[31/5/07 edit: comments on this post are now closed]
It is a myth that librarians ever had an monopoly on providing information to people, but if we ever did have a monopoly, that’s well and truly going away now. No, this isn’t another “librarians as endangered species” post. This is my version of the other Future of Librarianship theme, that the world is changing and we’d better learn to adapt. It has been very eye-opening to be spending some time in a totally different job, in a very different industry. It is interesting how different the profession looks from my current position outside of it, even though I am still a librarian on the inside.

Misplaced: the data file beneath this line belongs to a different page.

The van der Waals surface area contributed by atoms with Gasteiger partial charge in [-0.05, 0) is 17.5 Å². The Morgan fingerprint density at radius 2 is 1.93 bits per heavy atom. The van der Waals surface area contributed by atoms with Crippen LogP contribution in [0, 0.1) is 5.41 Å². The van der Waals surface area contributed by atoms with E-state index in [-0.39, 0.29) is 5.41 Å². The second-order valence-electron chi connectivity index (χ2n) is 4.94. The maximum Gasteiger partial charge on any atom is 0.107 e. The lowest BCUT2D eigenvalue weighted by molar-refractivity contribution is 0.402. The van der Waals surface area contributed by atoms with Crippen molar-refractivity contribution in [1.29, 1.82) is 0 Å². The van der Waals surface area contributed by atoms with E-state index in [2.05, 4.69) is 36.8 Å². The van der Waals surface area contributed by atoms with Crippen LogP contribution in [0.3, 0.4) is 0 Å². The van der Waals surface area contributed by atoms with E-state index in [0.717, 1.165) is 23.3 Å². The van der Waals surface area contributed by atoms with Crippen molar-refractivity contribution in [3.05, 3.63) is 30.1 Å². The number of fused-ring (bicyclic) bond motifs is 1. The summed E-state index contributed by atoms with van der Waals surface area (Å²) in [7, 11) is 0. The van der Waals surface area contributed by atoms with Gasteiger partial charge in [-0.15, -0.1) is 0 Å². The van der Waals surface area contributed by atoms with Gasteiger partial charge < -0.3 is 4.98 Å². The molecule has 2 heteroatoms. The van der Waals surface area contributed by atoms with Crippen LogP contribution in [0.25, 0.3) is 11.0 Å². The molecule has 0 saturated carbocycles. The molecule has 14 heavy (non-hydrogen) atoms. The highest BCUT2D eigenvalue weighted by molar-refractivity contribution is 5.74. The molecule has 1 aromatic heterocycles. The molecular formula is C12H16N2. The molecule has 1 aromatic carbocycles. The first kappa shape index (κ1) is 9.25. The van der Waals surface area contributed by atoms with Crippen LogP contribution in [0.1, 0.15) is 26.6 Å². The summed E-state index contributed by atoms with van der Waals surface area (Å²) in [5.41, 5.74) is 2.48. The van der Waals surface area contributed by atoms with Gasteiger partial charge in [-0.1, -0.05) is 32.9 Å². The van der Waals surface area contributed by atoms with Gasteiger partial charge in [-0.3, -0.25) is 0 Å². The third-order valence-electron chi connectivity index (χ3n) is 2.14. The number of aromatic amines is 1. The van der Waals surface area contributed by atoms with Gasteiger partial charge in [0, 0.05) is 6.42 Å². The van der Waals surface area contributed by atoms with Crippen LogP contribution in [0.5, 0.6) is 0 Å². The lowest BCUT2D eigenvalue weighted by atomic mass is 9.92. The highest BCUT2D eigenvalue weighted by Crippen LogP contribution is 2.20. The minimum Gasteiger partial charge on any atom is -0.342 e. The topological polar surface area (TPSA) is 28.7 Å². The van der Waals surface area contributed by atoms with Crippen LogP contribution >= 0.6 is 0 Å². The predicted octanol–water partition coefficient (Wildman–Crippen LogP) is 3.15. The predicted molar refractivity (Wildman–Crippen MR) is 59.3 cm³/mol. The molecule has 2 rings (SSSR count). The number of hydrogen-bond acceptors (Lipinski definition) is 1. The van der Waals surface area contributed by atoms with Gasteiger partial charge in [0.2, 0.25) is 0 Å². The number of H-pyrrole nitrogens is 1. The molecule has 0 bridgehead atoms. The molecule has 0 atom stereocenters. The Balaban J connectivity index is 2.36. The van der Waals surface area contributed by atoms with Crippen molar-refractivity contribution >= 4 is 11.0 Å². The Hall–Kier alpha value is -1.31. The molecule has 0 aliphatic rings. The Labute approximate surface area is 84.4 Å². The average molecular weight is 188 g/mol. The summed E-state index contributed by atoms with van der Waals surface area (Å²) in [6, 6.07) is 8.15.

In the interests of full disclosure and providing some background, I am currently working at a Vodafone call centre (a very large mobile phone company with a major presence everywhere except for the USA). It has been an amazing experience. I have been surprised by the similarities between working as a librarian and the humble job of working in a call centre. To succeed in both sorts of work, you need to be smart, computer savvy, be good at finding information and solving problems, able to communicate well and to put it bluntly, know how to be nice to people. Of course, there are some differences. You don’t need a college/university degree to work in my call centre. It has been very interesting to be trained and work with people who haven’t gone to university, but who are still very smart. I have always known that level of education doesn't equal intelligence, but it’s one thing to think this in a politically correct way, and something else to really know this. The other big difference is that call centres are very, very strict about punctuality. They’re still easing us into this regimen, but we know that being a even couple of minutes late from lunch is a very serious infraction. There are reasons for this. It’s all about managing the phone queues. Call centres use very complicated maths to work out the ideal number of people who should be on the floor answering calls at any one time. One or two people being late can cause this delicate balancing act to collapse in a messy heap. The customers have to wait longer, and get more pissed off, which causes the calls to be longer and more difficult, which upsets and tires the workers (who then take fewer calls, aren’t as nice or as competent, and end up taking more sickies or even quit), which causes the queues to get even longer, and so on. So that’s the big difference between libraries and call centres, back to the similarities. The most important in both places is to find out what your customer really wants. Sometimes this can be quite difficult, especially when there are linguistic or cultural differences – especially those North Queenslanders! Then there’s knowing how to find the information to help the customer. There are so many things which can go wrong with a mobile phone, or which a mobile phone customer might ask for. Similar to when I worked in a library, I need to find this information on the large corporate intranet very quickly, or at least, know who does know this information. But there’s more than these general differences. There is one division of my call centre which receive questions very similar to those which a librarian might receive. Vodafone offers a service whereby customers can dial 123 on their mobile and ask for any sort of information. The Melbourne Age mentioned this service in an article this week. A librarian (not me, I wouldn't dis a current employer in that way) could argue that this is a very shoddy second-rate reference service. First of all, it is done by non-professionals. After all, two or three weeks of intensive training can hardly substitute for a Master’s level library qualification. Secondly, 123 relies on Google (or other search engines) and what’s available in the free web. In this respect, it is similar to Google Answers. Librarians know of many instances when information found on the web can be inaccurate , incomplete or totally missing (especially older information). Librarians know that search engines, even the mighty Google, have their flaws. One the other hand, this is what something like 123 has in its favour: - Although it is not a substitute for a librarian’s full reference service, it does provide simple and quick answers to simple questions. Sometimes that’s all that people need. - It is very convenient to just dial 123 and make phone call from a mobile phone, 24 hours a day, 7 days a week. One alternative would be to dial directory assistance for one’s library and then make another call, during the library’s opening hours, to the library. Another alternative would be for the customer to find the information for herself on the web, but 123 is available for people who are away from their computers. Things like Google and 123 have torn to shreds the notion that librarians have an exclusive role in providing information to the people. The information marketplace has become quite complex and I think that it is big enough for a lot of different players. I draw an analogy between the information marketplace and the food marketplace. There are so many different ways in which one can get food. You can eat out at fancy restaurants, casual dining places or have fast food. It is also possible to get food from a supermarket, food co-op or farmer’s market and prepare it yourself. There are some people who even grow or catch their own food and prepare it. There’s other food which is completely mechanized and processed. Some food is healthier and better than others. Some eating establishments are more reputable than others. The appearance of fast food did not make supermarkets or nice restaurants extinct. Although lots of people like to do their own cooking, there are still professional chefs. I am not saying that I like or approve of this situation, I’m just calling things as I see them. Our challenge as librarians is to secure our place in the information marketplace. It’s a waste of time for us to try to be all things to all people in what has become something really huge. It is better to do a few things really well. Some people might focus on providing information of the highest quality, with freshest ingredients and the best service. Others will find different answers. I don’t optimistically think that everything will necessarily turn out for the best for everyone. I can imagine that it was very different to be a cook in the nineteenth century than it is today. The middle-class was smaller and many more upper-class families employed a cook as a household servant. Today, food preparation has been exploded into a myriad of different occupations. Some people are better off, like the chefs in the high-end restaurants, who are well paid and respected. On the other hand, the food workers in fast food chains have not done as well. Compared with the nineteenth century cooks, today’s fast food workers have been deprofessionalized. I wonder if same thing might happen with information professionals, that the number of traditional librarian jobs will decrease, only to be replaced by new occupations on the high-end and low-end of the information marketplace.